The reality, of course, was often quite different. A suite that was great at handling customer relations management might be a stinker when it came to marketing. One might excel at e-commerce but be a dog when it came to sales. The problem was you were locked into the whole shabang. These end-to-end solutions also tended to be enormously complex. Implementation was costly, training was time-consuming and switching to a different vendor was a nightmare. Once a business locked into a particular suite, they were essentially stuck with it.

Then along came the cloud in the late ‘90s, which helped to change everything. The convenience of the cloud – no need for servers, or hardware or mega-suites – gave companies newfound freedom to cherry-pick so called “best-of-breed” software for particular jobs. So the sales team could evaluate and sign up for exactly the SaaS (software-as-a-service) tools it needed, as could the customer service team, the marketing team and so on.

The revenge of monster suites 

Over the past several years, however, an arms race has quietly accelerated among software’s biggest vendors. Their aim: to bring the end-to-end software model to the cloud. These companies are offering clients ever more extensive suites of products. Even Salesforce, for example, once the poster child for focused, best-of-breed solutions, has expanded from its initial sales cloud to offer a service cloud and a marketing cloud, each packed with a full suite of associated products. To be clear, these new suites aren’t closed in the old-fashioned sense – They do integrate with outside applications (thousands, in fact, in the case of Salesforce). But at their core is a fixed set of components. Venturing outside – even for superior software – often becomes a huge headache.

The result is a classic case of software history repeating. The new wave of “all-inclusive” clouds come with many of the very same caveats as old-fashioned, end-to-end suites. Some of the native products will be great, others will inevitably leave something to be desired. But, to one degree or another, you’re locked into the core offerings. This inconvenience is compounded by the fact that – by design – these core products generally don’t play well with outside programs, especially competing ones. (This is akin to Apple’s “walled garden” approach, i.e. designing devices and apps that don’t integrate with third-party products.) So if your marketing team has a favorite program or your sales team has come to love a particular piece of software, they may well be out of luck, depending on the suite you choose. In other words – to continue my travel analogy – many big vendors today want you booked at their all-inclusive software resort, whether you like it or not.

In praise of open ecosystems

But there is hope. Just as big software vendors are consolidating offerings into monster suites, there is a counterpush among independent vendors committed to a very different idea: preserving an open ecosystem. These companies design software that’s compatible with as wide a range of applications as possible. Their offerings are built to plug-and-play with third-party products and apps and exchange data freely. They boast open APIs so collaborators and even competitors can build off of their platform, adding integrations and specialized tools.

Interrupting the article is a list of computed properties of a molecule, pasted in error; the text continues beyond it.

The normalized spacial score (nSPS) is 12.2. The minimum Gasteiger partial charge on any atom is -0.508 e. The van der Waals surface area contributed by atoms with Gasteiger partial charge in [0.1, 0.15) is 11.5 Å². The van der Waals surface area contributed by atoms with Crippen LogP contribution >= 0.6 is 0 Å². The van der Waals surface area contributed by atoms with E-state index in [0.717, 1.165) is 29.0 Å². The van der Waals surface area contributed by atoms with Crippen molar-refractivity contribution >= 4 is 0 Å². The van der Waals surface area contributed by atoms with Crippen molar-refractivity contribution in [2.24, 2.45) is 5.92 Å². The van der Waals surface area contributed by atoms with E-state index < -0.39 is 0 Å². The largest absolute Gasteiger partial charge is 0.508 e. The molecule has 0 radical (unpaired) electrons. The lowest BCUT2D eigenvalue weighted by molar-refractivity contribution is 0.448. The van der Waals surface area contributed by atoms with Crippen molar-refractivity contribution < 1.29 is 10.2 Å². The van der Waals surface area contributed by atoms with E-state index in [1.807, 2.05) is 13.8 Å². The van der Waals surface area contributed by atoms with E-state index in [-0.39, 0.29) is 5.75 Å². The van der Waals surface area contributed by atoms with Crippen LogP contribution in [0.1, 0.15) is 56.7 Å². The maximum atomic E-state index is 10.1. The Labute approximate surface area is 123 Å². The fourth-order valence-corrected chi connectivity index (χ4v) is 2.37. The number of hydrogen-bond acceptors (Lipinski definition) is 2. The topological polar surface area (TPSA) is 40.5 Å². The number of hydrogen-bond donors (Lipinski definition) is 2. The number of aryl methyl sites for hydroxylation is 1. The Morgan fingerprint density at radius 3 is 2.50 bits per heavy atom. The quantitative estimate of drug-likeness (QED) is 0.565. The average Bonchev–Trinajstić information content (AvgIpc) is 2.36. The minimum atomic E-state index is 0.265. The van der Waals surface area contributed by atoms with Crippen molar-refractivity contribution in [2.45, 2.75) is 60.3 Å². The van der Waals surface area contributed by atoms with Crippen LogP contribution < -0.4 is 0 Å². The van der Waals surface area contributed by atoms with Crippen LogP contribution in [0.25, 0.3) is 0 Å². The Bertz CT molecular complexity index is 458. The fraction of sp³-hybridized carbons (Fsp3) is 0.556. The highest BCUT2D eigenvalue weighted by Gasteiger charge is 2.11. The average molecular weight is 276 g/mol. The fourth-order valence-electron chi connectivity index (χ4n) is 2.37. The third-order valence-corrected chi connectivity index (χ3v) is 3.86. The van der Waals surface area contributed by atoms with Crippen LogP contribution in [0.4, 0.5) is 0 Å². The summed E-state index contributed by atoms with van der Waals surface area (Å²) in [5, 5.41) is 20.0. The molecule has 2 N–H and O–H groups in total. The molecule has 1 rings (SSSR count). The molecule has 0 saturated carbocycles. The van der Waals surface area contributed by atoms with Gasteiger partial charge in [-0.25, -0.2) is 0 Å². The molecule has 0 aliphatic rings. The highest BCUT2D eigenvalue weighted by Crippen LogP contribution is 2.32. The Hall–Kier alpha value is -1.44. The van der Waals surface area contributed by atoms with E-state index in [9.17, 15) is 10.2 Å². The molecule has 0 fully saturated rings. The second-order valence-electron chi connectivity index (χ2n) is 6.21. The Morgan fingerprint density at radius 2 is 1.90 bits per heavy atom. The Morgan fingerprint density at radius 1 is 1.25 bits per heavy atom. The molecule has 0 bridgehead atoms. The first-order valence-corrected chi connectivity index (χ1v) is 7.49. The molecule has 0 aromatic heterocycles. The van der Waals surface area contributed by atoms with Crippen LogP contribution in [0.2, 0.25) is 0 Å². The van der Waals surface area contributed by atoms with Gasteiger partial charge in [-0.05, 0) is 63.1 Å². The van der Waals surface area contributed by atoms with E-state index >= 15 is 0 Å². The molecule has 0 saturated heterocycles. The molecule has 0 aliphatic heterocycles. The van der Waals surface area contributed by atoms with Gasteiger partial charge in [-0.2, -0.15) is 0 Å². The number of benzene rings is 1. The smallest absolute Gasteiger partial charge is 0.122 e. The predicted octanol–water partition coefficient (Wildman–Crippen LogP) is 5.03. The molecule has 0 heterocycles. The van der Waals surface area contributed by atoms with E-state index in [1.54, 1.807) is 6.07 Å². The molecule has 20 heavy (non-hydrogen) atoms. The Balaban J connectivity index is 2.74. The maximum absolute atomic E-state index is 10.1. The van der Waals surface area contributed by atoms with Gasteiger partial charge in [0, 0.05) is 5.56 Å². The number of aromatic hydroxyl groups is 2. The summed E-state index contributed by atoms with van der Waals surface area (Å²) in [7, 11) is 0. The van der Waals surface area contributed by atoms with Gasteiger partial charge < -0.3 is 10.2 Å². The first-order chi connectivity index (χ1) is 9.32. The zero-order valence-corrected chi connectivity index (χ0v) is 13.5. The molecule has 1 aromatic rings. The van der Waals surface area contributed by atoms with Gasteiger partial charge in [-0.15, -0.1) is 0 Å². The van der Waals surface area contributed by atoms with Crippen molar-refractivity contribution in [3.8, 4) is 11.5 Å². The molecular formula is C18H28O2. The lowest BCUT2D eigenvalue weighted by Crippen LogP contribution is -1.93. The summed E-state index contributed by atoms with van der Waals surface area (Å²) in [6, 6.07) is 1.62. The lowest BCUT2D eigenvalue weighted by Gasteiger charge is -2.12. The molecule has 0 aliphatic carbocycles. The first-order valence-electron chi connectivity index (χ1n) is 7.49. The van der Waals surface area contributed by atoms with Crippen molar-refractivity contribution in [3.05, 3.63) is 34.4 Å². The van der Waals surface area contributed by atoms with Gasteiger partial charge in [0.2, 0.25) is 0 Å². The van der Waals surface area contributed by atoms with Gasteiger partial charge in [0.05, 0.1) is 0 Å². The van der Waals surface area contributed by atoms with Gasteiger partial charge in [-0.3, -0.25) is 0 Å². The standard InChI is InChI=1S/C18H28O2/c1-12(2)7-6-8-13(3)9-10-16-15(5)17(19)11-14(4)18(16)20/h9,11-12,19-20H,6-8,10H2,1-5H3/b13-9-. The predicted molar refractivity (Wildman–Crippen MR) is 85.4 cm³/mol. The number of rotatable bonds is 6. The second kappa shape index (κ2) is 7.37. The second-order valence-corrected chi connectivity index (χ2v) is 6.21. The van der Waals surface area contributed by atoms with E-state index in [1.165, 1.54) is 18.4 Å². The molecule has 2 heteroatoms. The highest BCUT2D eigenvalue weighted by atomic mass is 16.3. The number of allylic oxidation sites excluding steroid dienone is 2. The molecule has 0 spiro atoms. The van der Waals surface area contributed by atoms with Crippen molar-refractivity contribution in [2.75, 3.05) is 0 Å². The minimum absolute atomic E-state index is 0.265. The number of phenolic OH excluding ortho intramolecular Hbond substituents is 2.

The result is that clients aren’t locked into a single, defined suite of services; instead, they can incorporate the tools they are already using and familiar with or whatever promising new tools come on the market. The CMO can choose the specific, best-of-breed applications that best serve his team’s needs and the VP of sales can choose the applications that best serve her team’s needs. When built right, these tools are mutually compatible, sharing data and functionality through smart integrations.

This is the approach, for example, that I’ve built my company around. Hootsuite is the core of an ecosystem that integrates with hundreds of best-of-breed marketing, sales, social media and customer service apps, from marketing automation tools like Marketo to customer experience apps like Zendesk, sales tools like SugarCRM, social networks like YouTube and Instagram, and more. The ecosystem is exhaustive, not exclusive: If there’s a great tool out there, we find a way to work with it.

This idea of open exchange transcends business software – It’s the essence of the digital era. The Internet flourished precisely because its working parts were compatible with one another and information flowed freely through open, standard protocol. The growth of walled gardens – proprietary silos of information, sealed off inside apps, social networks and devices – has of late challenged that paradigm. In one respect, the new wave of proprietary monster suites from big software represents a similar kind of threat.

But there is a safety valve. The very transformations that Salesforce and other cloud giants ushered in – low-cost, subscription software, streamed over the Internet – ensure that their quest for enterprise software domination will run into some serious hurdles. These days, the best solutions for specific office needs are literally a click away. Cloud-based, SaaS products – for customer support or sales or marketing or even social media – are easy to sign up for and try out. Superior tools tend to gain a following organically, often bypassing the IT department entirely. In democratic fashion, the best rise to the top. In this climate, the idea of companies locking themselves into high-priced, limiting suites of software seems quaint and a bit backward. After all, who wants to be stuck in some cookie-cutter all-inclusive when there’s a whole world out there to explore?

June 16, 2014
By CEO at HootSuite